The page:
The complainant is conducting an automatic self-service wash business on Hope street in Bristol solely with such coin-operated washing machines and without first obtaining a permit to conduct a public laundry as required by G.L. 1956, § 5-16-2. The complainant contends that the statute does not apply to its business because it is not a "public laundry" within the meaning of that term as defined in § 5-16-1. It is therein defined as follows: "`Public laundry' shall mean and include any plant or equipment conducted or operated as a laundry for profit, and for which business is solicited from the general public * * *."

Section 5-16-2 provides in part that "No person shall conduct or operate a public laundry in any city or town until the licensing authorities of such city or town shall have caused an inspection to be made of such laundry and shall have issued a permit for the operation thereof. Such permit shall be issued upon such terms and subject to such rules and regulations not inconsistent with law, as said licensing authorities may prescribe for the purpose of protecting the public health and the suppression of unsanitary conditions."

The respondents contend that complainant is conducting a public laundry within the intendment of the statute and must therefore comply with such provisions. The *853 complainant argues that it is not subject to the statute because the business of coin-operated self-service washing machines for the use of the public was unknown to the legislature when it enacted the statute. In other words it concedes that its business is public but denies that it is a laundry as contemplated by the legislature at that time.

We cannot agree with complainant's contention. The verb "to launder" means either to wash or to wash and iron. Webster's New International Dictionary, 1931. The place where either work is done is a laundry. And if it is a place where the public generally is so served it is a public laundry. State v. Lee, 49 R.I. 491, 144 A. 159. In that case this court construed the statute now under consideration and held that it was intended to apply even to a place where the clothes were only starched and ironed after they had been washed elsewhere. In this connection the court said, at page 494 of 49 R.I.m at page 161 of 144 A., "An establishment which performs all or any considerable portion of those services for the public is in common acceptation `a public laundry.' We know of no general term other than that of a `public laundry' which would properly designate a place where all of such services are rendered save that of washing the clothes."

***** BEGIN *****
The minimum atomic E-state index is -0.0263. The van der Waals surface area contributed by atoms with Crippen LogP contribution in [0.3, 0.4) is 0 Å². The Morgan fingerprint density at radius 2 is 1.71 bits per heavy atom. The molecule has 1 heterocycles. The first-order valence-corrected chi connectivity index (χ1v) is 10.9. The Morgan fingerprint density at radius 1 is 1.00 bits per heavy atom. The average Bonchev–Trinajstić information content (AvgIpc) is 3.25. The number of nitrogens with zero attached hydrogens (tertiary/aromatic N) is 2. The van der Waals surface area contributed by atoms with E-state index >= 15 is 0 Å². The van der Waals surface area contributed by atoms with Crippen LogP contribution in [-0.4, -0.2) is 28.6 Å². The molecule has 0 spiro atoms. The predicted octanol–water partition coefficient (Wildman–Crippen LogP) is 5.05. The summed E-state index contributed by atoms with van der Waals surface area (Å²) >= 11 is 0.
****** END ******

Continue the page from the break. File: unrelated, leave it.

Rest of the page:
Although the general assembly has met in annual sessions since 1929 when such construction was declared, the statute has not been amended in any manner so as to alter the meaning then attributed to it. Such long legislative acquiescence in the court's construction may reasonably be considered to imply legislative approval. Order of St. Benedict v. Town Council, 84 R.I. 503, 125 A.2d 150; Coone v. Coone, 74 R.I. 232, 59 A.2d 850. In the circumstances we are constrained to reaffirm that construction and declare that any place where the service of washing soiled clothes for the general public is performed is a public laundry regardless of the means and methods used in performing such service.

In reaching the above conclusion we have not overlooked certain New York cases which complainant cites as persuasive authority in support of its contention. The statute under review in those cases differs in some of its phraseology from our statute and for that reason we did not find such cases helpful. In the construction of statutes it is not unusual to find that the cases from foreign jurisdictions construing similar statutes in such jurisdictions are of little or no persuasive force because of such variance in phraseology and we have heretofore adverted to that fact. See Probate Court of East Providence v. McCormick, 56 R.I. 308, 185 A. 592. In the present instance we have the added reason for not looking beyond our own jurisdiction because of the clearly expressed opinion of this court in State v. Lee, supra.

We answer the question certified for our determination in the affirmative and direct that the papers in the cause be returned to the superior court with our answer certified thereon.